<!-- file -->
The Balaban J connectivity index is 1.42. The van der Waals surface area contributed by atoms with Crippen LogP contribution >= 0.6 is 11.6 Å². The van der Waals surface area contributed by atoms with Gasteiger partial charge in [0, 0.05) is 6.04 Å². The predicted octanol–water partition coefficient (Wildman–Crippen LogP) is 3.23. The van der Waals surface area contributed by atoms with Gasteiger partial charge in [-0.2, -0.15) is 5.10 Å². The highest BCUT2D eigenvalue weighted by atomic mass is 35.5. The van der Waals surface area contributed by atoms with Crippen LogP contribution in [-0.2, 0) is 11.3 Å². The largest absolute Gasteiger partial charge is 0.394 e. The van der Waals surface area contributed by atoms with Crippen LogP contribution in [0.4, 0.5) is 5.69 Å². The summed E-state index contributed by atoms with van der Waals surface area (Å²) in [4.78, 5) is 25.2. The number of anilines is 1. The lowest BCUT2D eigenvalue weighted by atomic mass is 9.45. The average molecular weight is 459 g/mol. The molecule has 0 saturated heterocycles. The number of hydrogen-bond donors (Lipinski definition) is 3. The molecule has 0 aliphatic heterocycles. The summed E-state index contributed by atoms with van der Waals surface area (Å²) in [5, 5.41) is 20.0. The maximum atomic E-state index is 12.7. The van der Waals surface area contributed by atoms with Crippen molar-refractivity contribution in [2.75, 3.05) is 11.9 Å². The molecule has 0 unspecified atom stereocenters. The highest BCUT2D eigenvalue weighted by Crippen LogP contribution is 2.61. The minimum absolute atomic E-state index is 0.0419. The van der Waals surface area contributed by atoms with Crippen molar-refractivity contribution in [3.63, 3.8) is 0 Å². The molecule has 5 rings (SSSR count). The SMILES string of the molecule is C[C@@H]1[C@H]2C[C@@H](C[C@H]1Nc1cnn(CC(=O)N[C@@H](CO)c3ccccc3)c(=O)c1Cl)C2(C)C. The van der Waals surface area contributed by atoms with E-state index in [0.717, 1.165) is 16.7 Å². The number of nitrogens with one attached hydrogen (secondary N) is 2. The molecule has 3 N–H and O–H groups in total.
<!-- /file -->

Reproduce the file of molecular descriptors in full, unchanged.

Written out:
The Balaban J connectivity index is 1.42. The van der Waals surface area contributed by atoms with Crippen LogP contribution >= 0.6 is 11.6 Å². The van der Waals surface area contributed by atoms with Gasteiger partial charge in [0, 0.05) is 6.04 Å². The predicted octanol–water partition coefficient (Wildman–Crippen LogP) is 3.23. The van der Waals surface area contributed by atoms with Gasteiger partial charge in [-0.2, -0.15) is 5.10 Å². The highest BCUT2D eigenvalue weighted by atomic mass is 35.5. The van der Waals surface area contributed by atoms with Crippen LogP contribution in [-0.2, 0) is 11.3 Å². The largest absolute Gasteiger partial charge is 0.394 e. The van der Waals surface area contributed by atoms with Crippen LogP contribution in [0.4, 0.5) is 5.69 Å². The summed E-state index contributed by atoms with van der Waals surface area (Å²) in [4.78, 5) is 25.2. The number of anilines is 1. The lowest BCUT2D eigenvalue weighted by atomic mass is 9.45. The average molecular weight is 459 g/mol. The molecule has 0 saturated heterocycles. The number of hydrogen-bond donors (Lipinski definition) is 3. The molecule has 0 aliphatic heterocycles. The summed E-state index contributed by atoms with van der Waals surface area (Å²) in [5, 5.41) is 20.0. The maximum atomic E-state index is 12.7. The van der Waals surface area contributed by atoms with Crippen molar-refractivity contribution in [2.75, 3.05) is 11.9 Å². The molecule has 0 unspecified atom stereocenters. The highest BCUT2D eigenvalue weighted by Crippen LogP contribution is 2.61. The minimum absolute atomic E-state index is 0.0419. The van der Waals surface area contributed by atoms with Crippen molar-refractivity contribution in [3.63, 3.8) is 0 Å². The molecule has 5 rings (SSSR count). The SMILES string of the molecule is C[C@@H]1[C@H]2C[C@@H](C[C@H]1Nc1cnn(CC(=O)N[C@@H](CO)c3ccccc3)c(=O)c1Cl)C2(C)C. The van der Waals surface area contributed by atoms with E-state index in [0.717, 1.165) is 16.7 Å². The number of nitrogens with one attached hydrogen (secondary N) is 2. The molecule has 3 N–H and O–H groups in total.